Ryan Kesler and Alex Burrows should provide plenty of secondary scoring punch, and if Mikael Samuelsson can continue to score at the surprising clip he did last year then offense should be no problem for the Canucks.
The biggest key to whether or not the Canucks hoist the Stanley Cup next year lies between the pipes. Roberto Luongo has been one of the NHL’s premier goaltenders through much of the past decade. If he can find his top form during next spring’s playoff run the Canucks will be a very tough team for anyone to beat. It is a make or break year for Luongo. If he has another average performance in the post-season he may find himself in greener pastures, with back-up Cory Schneider stepping up to the number one job.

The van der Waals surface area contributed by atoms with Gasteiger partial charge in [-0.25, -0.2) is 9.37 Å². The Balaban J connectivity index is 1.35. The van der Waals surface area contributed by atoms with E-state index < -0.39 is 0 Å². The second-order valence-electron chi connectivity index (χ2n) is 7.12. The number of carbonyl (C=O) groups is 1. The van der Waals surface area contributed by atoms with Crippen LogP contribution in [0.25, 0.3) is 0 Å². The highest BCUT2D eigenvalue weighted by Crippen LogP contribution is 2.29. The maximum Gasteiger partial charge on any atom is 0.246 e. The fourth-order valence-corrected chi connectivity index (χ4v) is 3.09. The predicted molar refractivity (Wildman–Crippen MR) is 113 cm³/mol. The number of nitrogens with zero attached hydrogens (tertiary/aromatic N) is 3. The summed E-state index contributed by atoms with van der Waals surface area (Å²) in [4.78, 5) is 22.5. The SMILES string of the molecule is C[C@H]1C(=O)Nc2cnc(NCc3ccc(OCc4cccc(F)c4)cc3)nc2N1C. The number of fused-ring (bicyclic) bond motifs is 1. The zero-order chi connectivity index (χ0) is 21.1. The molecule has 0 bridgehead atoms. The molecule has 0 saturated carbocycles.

Will this finally be Ovie’s year? Ovechkin has been a regular season dynamo, tearing up the league with his pedal to the medal physical style and his superlative shooting ability. He has been arguably the most dominant player in the league over the past five years, and his supporting cast of Nicklas Backstrom, Mike Green, and Alexander Semin hasn’t been too shabby either. However, despite the fact that the Caps are laden with all that talent, they’ve failed to advance beyond the second round of the playoffs during Ovechkin’s tenure there.